Jack Rightmyer is a high school English teacher and a frequent freelance writer for the Albany Times Union.
"Some of my favorite authors are Richard Russo, Gilbert King, Anne Lamott and Tim O'Brien. One of the great thrills of my life was biking across England with my wife Judy and visiting numerous locations in the Lake District where my favorite poets Wordsworth and Coleridge wrote, hiked and lived rich lives."
He has published two books, A Funny Thing About Teaching and It’s Not About Winning.
Writing as a form of reflection
By Jack Rightmyer
Back in the 1970’s I went to college with the dream of being a writer. I figured I’d start out as a newspaper writer and then after a few years move on to magazines like Time or Newsweek. After living this glamorous and exciting life for 10 years I’d be ready to settle down and write my bestselling works of fiction. I’d probably write stories set in Europe with big issues of poverty, war and prejudice, but the stories would be more character driven than plot driven. They’d be literary bestsellers.
The only problem was my college had no journalism degree program. They had some journalism courses, which I took, but to get a degree I’d have to declare some different major. An English major meant I’d have to read too many dull poems like The Fairie Queen, so I chose Education as my major. I had some excellent high school English teachers, and I’d feel proud telling them how I had majored in English Education.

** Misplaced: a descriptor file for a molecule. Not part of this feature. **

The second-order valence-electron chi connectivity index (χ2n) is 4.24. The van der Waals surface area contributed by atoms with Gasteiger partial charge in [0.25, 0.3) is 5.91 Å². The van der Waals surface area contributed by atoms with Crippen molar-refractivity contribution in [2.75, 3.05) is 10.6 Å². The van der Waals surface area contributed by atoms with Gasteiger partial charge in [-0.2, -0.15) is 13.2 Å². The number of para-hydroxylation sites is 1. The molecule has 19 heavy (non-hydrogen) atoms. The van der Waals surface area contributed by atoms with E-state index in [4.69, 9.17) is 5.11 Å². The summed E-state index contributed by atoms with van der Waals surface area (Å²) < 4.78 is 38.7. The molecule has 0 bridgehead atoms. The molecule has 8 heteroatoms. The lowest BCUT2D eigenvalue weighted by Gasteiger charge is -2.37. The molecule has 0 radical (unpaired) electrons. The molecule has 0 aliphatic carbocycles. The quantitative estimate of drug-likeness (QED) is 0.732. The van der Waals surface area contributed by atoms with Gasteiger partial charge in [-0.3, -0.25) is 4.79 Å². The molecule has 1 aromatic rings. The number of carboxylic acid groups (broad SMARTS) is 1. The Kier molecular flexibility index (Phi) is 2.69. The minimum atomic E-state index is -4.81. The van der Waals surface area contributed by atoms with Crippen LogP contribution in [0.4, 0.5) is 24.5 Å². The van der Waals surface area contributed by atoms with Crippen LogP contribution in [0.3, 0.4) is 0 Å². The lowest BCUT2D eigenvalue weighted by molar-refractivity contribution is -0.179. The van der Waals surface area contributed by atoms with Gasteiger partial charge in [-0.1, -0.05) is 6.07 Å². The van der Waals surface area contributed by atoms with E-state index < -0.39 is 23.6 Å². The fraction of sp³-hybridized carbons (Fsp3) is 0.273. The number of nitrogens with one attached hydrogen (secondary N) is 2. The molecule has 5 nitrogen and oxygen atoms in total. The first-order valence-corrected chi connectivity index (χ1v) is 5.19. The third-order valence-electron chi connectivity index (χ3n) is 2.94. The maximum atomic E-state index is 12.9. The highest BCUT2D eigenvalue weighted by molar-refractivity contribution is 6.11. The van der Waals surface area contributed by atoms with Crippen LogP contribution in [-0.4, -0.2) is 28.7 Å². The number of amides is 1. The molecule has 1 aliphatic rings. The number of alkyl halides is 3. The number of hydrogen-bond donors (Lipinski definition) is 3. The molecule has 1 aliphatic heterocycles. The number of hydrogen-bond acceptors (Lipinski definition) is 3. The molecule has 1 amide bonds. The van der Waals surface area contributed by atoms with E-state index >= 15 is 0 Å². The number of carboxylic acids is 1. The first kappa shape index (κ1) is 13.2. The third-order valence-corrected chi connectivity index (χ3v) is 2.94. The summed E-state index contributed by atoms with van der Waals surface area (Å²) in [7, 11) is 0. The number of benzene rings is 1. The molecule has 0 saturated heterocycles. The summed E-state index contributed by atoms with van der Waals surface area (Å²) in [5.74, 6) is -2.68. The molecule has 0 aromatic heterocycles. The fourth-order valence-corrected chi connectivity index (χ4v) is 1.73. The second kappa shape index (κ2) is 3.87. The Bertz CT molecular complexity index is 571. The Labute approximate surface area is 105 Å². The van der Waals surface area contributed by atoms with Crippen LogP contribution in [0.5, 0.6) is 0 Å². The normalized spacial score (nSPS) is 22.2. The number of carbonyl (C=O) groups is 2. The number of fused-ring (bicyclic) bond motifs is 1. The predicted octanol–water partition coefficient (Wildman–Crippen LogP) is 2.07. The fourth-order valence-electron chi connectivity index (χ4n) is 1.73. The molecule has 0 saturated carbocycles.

Being an English Education major meant I could take a lot of English classes. I loved reading, and reading a book by Dickens never seemed like a homework assignment to me. I also loved writing. There were some fun English professors at my college who loved getting classroom debates and discussions going. I loved that.
But I wasn’t the most organized college student. Once, as a junior, I was taking a cheery course called “Death and Dying.” We did a lot of reading on death and grieving, and we even had to go to a nursing home and interview some elderly people about their lives.
In one of the last classes, the professor said, “Well, that was a great conversation we had. I’m so glad you had such strong opinions about that Raymond Mooney book. Pass up your final projects, and we’ll meet for our last class on Thursday.”
Everyone in the class began taking out reams of paper from beneath their chairs. Were they playing some sort of practical joke on me? I took out my notebook and found the syllabus for the course. Right there in front of me on this date it said in capital letters FINAL PROJECT DUE, and it listed about twenty different things you could
A young high school English teacher named Jack Rightmyer
write, read, create, film or draw. It was actually a very creative assignment, one that I normally would have enjoyed doing, but I completely forgot about it.
I walked up to the professor and told him, “I was typing my paper this morning and my typewriter jammed. Could you give me an hour to re-do the paper?”